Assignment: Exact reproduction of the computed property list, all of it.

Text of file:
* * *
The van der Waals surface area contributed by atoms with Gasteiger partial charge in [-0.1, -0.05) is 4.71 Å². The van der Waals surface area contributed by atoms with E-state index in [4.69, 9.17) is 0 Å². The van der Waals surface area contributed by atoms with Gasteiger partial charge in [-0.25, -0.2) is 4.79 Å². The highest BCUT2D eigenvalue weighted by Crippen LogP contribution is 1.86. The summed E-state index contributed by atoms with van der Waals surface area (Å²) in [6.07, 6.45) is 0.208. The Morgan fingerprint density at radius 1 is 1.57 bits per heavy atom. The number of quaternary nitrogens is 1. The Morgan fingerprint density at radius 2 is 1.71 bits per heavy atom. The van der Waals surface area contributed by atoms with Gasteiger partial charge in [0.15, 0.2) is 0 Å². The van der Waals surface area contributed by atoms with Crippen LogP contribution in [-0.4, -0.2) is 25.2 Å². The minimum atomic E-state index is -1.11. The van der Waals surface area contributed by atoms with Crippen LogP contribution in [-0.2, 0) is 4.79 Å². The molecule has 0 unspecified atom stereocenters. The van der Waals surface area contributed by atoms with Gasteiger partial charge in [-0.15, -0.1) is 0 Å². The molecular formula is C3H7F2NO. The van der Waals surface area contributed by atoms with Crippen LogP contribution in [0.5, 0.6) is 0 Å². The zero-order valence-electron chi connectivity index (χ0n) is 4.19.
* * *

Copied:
The van der Waals surface area contributed by atoms with Gasteiger partial charge in [-0.1, -0.05) is 4.71 Å². The van der Waals surface area contributed by atoms with E-state index in [4.69, 9.17) is 0 Å². The van der Waals surface area contributed by atoms with Gasteiger partial charge in [-0.25, -0.2) is 4.79 Å². The highest BCUT2D eigenvalue weighted by Crippen LogP contribution is 1.86. The summed E-state index contributed by atoms with van der Waals surface area (Å²) in [6.07, 6.45) is 0.208. The Morgan fingerprint density at radius 1 is 1.57 bits per heavy atom. The number of quaternary nitrogens is 1. The Morgan fingerprint density at radius 2 is 1.71 bits per heavy atom. The van der Waals surface area contributed by atoms with Gasteiger partial charge in [0.15, 0.2) is 0 Å². The van der Waals surface area contributed by atoms with Crippen LogP contribution in [-0.4, -0.2) is 25.2 Å². The minimum atomic E-state index is -1.11. The van der Waals surface area contributed by atoms with Crippen LogP contribution in [-0.2, 0) is 4.79 Å². The molecule has 0 unspecified atom stereocenters. The van der Waals surface area contributed by atoms with Gasteiger partial charge in [-0.15, -0.1) is 0 Å². The molecular formula is C3H7F2NO. The van der Waals surface area contributed by atoms with Crippen LogP contribution in [0.5, 0.6) is 0 Å². The zero-order valence-electron chi connectivity index (χ0n) is 4.19.